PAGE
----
Tue May 21 11:29pm EDT
It's time for Power Rankings! After every race, we opine about who we think is at the top of the Sprint Cup heap and how and why they got there. But this week, it's different! The All-Star Race wasn't for points, so there's no point (pun!) in ranking the Sprint Cup field again. Besides we'd just put Jimmie Johnson back at the top.
Instead, let's stick with the All-Star theme. There's been some fantastic fodder for Happy Hour in the email inbox this week; people are incredibly passionate about the All-Star Race. So what if the All-Star Race was going to go to another track? Where would it go? Let's answer that question.
P.S. -- We're inverting the field this week. Why? Because we can. And we're dreaming big, too.
12. Rockingham: Let's start off with a fan favorite. Rockingham has produced some great racing since the Truck Series has returned to it, and given the multiple grooves through the corners and the tire wear, there would be no shortage of side-by-side racing. Of course, the size of the grandstands and the accessibility to the track would be a drawback, but this is a dream list, right? Let's not worry about stuff like that.
11. Texas World Speedway: The last NASCAR race at TWS was in 1981, but the two-mile track has been a testing site for some teams. It's got steeper banking than Michigan and older pavement, plus a road course if the oval (where Greg Biffle hit 218 in 2009) is too fast.
10. Daytona Road Course: If you're looking for a great test of both driver and car, you can't go wrong with the Daytona Road Course. Drivers would have to be able to navigate the road course turns in the Daytona infield with aplomb, hit the chicane on the backstretch perfectly, and then hope they have enough horsepower to pull away from the field through turns three and four and the tri-oval. Sounds fun, don't you think?
9. O'Reilly Raceway Park: The Nationwide Series should never have left this short track for the Brickyard, so the Cup Series should come back, if only for an exhibition race. How cool would it be to see half the field in the preferred high groove and half the field diving down as low as possible to attempt a slide job at the beginning of the final 10 lap sprint?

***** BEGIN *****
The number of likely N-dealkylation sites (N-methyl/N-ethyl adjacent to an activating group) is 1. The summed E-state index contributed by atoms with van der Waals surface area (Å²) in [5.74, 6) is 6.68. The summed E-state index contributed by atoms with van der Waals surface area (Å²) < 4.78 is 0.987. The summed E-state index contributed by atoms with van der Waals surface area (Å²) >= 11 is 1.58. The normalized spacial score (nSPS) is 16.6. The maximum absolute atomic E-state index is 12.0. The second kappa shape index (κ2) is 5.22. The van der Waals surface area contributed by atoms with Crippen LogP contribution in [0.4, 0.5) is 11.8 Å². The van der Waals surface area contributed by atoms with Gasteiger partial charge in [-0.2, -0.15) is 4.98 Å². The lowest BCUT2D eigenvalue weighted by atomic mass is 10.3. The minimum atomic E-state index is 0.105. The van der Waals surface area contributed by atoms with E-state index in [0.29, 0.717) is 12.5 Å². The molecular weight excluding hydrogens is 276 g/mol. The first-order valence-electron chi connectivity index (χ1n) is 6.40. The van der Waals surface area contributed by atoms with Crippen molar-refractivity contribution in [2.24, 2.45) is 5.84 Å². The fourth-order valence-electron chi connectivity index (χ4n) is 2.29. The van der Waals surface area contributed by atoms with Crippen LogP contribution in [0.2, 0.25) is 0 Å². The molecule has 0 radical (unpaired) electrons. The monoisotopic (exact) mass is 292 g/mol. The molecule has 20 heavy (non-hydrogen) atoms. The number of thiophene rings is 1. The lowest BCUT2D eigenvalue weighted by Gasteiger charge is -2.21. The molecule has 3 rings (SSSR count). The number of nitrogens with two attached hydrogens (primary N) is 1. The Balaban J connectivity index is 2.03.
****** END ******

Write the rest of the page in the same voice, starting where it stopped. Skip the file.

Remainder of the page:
8. Talladega: Yes, anything can happen at Talladega, and it usually does. And yes, Talladega is on here because of its popularity amongst the NASCAR fanbase. Can you imagine the infield All-Star parties? That being said, is a restrictor plate track really the best venue?
7. Circuit of the Americas: Catch any of the V-8 Supercars race on Sunday at Austin? The Circuit of the Americas would be a fine host and the mad dash into the tight left-hand turn one after the field storms up the hill on a restart would be a hold-your-breath moment.
6. Circuit Gilles Villeneuve: The track that's produced some of the most compelling Nationwide Series races in recent memory is unfortunately not on the schedule any longer. And given how awesome those races were, can you imagine watching a Cup race there? If this were to happen, there'd have to be a way to guarantee Robby Gordon's inclusion.
5. Bristol, Martinsville and Richmond: The current Cup Series short tracks are all here because each of them would make fine venues for an All-Star Race. But like Talladega, do we really want to see three races a year at each track? Because there's no way we should take away a points race from any of the three.
4. Laguna Seca: Cup cars in the Corkscrew. Need I say more? If you haven't seen it before, take a moment and watch Alex Zanardi's pass of Bryan Herta in 1996.
3. Eldora: Yeah, we've had a version of this with Tony Stewart's annual Prelude to the Dream dirt late-model race, but let's divide the field up into heats and run Cup cars minus the front splitters. Would anyone complain about that?
2. Monaco: Of all the farfetched ideas in this week's edition of Power Rankings, this is the one that's the most out there. Hell no, it ain't happening, but it's fun to dream about, right? Instead of luxury suites, team and series VIPs could be stationed on yachts and everyone would have a great time at the Monte Carlo Casino. This is also a great time to let you know that we're having a live chat for Sunday's F1 race at Monaco. The chat triple!